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Looking for Advice


Old 12-11-2003, 10:14 AM
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Default Looking for Advice

I hate to do this, but once again it's a newbie looking for advice. Me and 2 buddies from work are looking into getting some rc planes. We have been doing research, and have read so much that we are more confused than before on what we should get. We are all in our 30's, so we aren't really looking for something geared more toward a kid. We also have a good place to fly, that's about 2 football fields long by 1 football field wide. We plan on learning on our own as well. We are also looking in the $150 - $200 range to get started. We are also looking to upgrade later, so reusable parts are the way we want to go. Any advice would be greatly appreciated.

By the way, does anyone know anything about this trainer? The WattAge Corsair:

Would this be difficult to learn on?
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Old 12-11-2003, 10:26 AM
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Default RE: Looking for Advice

I'd go with the Easystar or a slowstick. Maybe a SkyScooter.

Easystar would be my first pick. I think it's $180 for everything needed, including radio.

Hope you find something that suits your needs.

Have fun, because that's what it's about! [8D]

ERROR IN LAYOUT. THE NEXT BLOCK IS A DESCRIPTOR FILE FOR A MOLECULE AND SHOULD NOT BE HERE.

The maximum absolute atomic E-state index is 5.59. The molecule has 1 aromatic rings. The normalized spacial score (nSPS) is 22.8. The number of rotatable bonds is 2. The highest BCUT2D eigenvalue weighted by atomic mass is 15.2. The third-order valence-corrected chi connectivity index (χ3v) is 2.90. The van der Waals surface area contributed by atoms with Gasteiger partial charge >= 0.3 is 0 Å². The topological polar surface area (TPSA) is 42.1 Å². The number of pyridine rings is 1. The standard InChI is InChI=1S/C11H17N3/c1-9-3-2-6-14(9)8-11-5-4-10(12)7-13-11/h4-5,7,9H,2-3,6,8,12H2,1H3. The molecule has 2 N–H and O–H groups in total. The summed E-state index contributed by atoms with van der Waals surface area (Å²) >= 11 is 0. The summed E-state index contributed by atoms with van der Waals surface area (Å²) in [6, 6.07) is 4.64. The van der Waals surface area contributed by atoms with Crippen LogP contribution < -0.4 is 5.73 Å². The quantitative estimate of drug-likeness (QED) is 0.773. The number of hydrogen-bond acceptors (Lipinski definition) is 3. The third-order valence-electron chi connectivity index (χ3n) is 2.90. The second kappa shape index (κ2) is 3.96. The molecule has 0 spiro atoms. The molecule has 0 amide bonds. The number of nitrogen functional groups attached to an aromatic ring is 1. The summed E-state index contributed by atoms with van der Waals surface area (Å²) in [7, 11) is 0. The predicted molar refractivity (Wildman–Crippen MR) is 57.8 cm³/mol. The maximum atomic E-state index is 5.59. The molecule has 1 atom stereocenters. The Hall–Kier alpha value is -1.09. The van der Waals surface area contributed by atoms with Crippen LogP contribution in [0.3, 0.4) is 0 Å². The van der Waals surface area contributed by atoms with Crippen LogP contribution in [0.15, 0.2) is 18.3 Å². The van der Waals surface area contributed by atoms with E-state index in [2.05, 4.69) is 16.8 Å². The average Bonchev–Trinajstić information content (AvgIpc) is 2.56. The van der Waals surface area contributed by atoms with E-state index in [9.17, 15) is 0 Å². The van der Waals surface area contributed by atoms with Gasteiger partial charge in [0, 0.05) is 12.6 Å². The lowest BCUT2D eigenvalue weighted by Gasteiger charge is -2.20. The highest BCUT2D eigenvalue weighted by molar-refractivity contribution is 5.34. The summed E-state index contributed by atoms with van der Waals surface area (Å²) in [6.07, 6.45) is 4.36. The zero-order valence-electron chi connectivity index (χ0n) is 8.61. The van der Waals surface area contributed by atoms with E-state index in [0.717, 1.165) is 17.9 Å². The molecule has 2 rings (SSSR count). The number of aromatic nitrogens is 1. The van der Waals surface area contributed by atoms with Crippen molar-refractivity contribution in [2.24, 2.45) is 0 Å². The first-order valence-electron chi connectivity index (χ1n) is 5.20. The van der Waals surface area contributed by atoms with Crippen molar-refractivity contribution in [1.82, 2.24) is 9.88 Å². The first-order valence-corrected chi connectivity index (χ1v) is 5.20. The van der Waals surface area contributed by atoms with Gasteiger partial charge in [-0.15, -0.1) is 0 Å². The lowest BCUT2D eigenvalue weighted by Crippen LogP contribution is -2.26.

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Old 12-11-2003, 10:37 PM
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Default RE: Looking for Advice

I started flying in March of 2003. I had no interest in building models, so I
went the R-T-F route. I think this is such a great way to get started.

I am a first timer. However I am also one of these guys that goes into intense
research when I get interested in something. After several months of research,
talking to people, flyers I decided to start with an electric parkflyer. I
looked at lots of planes and packages and selected the Aerobird.

It is a super value and very easy to fly. It includes a peak charger that can
be used in a car, as well as the batteries for the radio. Wings and other
parts are cheap and available at most hobby stores.

The new version, the Aerobird Challenger looks to be an even better performer.
Also, it has two flight modes - Sport for the beginner or relaxed flyer and
expert for the more advanced or aggressive flyer.


Very inexpensive and rugged for a three channel starter - $115-$150
The plane comes complete and fully assembled. Charge the flight battery with
the included 12 V peak charger, put
on the wing, put the included batteries in the transmitter and up you go!
With a little throttle management you can get flights of 12-15 minutes on a

The plane is very rugged, but there is a full line of parts available at
reasonable cost. You can replace the whole main fuselage for $49 including the
motor and all the flight electronics. A wing is $15 and the tail is $9. So, if
you crash badly you can get everything for under $75 and you are back in the
with a three channel plane.

In addition to being a fun parkflyer, the plane glides very nicely. We
thremal soar the Aerobirds at our glider club field. Because the plane only